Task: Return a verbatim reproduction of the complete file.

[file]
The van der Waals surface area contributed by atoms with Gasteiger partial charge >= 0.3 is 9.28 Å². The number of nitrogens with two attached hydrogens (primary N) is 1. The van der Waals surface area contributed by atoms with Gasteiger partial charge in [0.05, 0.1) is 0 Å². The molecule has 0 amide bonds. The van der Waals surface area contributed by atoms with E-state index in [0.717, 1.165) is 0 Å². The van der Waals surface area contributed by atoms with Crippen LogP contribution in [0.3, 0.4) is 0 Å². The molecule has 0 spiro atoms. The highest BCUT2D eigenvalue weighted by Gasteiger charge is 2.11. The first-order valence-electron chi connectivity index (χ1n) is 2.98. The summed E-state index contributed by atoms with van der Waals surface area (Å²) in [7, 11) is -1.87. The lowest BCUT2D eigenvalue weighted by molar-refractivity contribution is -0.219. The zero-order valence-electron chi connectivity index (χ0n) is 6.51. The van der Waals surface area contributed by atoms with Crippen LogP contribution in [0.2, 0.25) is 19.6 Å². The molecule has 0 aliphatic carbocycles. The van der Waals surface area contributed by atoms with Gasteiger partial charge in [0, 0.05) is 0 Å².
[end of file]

The van der Waals surface area contributed by atoms with Gasteiger partial charge >= 0.3 is 9.28 Å². The number of nitrogens with two attached hydrogens (primary N) is 1. The van der Waals surface area contributed by atoms with Gasteiger partial charge in [0.05, 0.1) is 0 Å². The molecule has 0 amide bonds. The van der Waals surface area contributed by atoms with E-state index in [0.717, 1.165) is 0 Å². The van der Waals surface area contributed by atoms with Crippen LogP contribution in [0.3, 0.4) is 0 Å². The molecule has 0 spiro atoms. The highest BCUT2D eigenvalue weighted by Gasteiger charge is 2.11. The first-order valence-electron chi connectivity index (χ1n) is 2.98. The summed E-state index contributed by atoms with van der Waals surface area (Å²) in [7, 11) is -1.87. The lowest BCUT2D eigenvalue weighted by molar-refractivity contribution is -0.219. The zero-order valence-electron chi connectivity index (χ0n) is 6.51. The van der Waals surface area contributed by atoms with Crippen LogP contribution in [0.2, 0.25) is 19.6 Å². The molecule has 0 aliphatic carbocycles. The van der Waals surface area contributed by atoms with Gasteiger partial charge in [0, 0.05) is 0 Å².